All righty, this is a very geeky post.
I have read in a couple of places that one way to count while you’re practicing, e.g., six ujjayi breaths followed by normal breaths, is to use your finger joints.
Open your hand and look at the finger joints. Your fingers have three each, for a total of twelve joints. Use your thumb to touch the joints and use them as counters. So on your first breath, put your thumb on the bottom joint of your index finger. Second breath, thumb on the middle joint of your index finger. Third breath, thumb on the top joint of your index finger. And so forth.
Why this is cool: English and Sanskrit and many other languages are in the Indo-European language family. Evidence has been used from many of these languages to reconstruct proto-Indo-European, a prehistoric language spoken as far back as the 5th milleneum BC. This language and some of its descendants used a base twelve counting system, instead of our base ten system. The base twelve system arose from the same knuckle counting I’ve described here. So this is an ancient way to count on your hands.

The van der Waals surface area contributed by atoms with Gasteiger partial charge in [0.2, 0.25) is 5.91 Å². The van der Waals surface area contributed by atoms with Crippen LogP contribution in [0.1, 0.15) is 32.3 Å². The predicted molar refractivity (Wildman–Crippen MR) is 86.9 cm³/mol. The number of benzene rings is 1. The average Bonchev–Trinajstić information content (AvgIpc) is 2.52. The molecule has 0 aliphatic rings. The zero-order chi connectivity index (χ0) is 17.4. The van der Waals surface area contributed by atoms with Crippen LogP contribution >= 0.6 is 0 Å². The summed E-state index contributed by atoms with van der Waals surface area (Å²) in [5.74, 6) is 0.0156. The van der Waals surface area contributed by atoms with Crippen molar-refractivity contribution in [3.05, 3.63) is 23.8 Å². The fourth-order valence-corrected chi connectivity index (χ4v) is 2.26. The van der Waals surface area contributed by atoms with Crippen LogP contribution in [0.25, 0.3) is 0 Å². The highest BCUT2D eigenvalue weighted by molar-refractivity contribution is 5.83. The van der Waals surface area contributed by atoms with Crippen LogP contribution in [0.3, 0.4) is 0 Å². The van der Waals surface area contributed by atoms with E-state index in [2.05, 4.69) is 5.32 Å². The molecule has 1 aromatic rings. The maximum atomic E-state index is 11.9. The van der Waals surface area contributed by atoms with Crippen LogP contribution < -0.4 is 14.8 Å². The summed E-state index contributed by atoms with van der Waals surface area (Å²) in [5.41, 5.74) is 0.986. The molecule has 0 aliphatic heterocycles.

(Linguistic trivia: Ever noticed that the words for the numbers 11 and 12 don’t follow the pattern of the words for the other numbers between 10 and 20? That pattern is ‘three-ten’ = ‘thirteen’, ‘four-ten’=’fourteen’, etc. ‘Eleven’ and ‘twelve’ don’t break down into two parts that way. That’s because they’re remnants of the base twelve system.)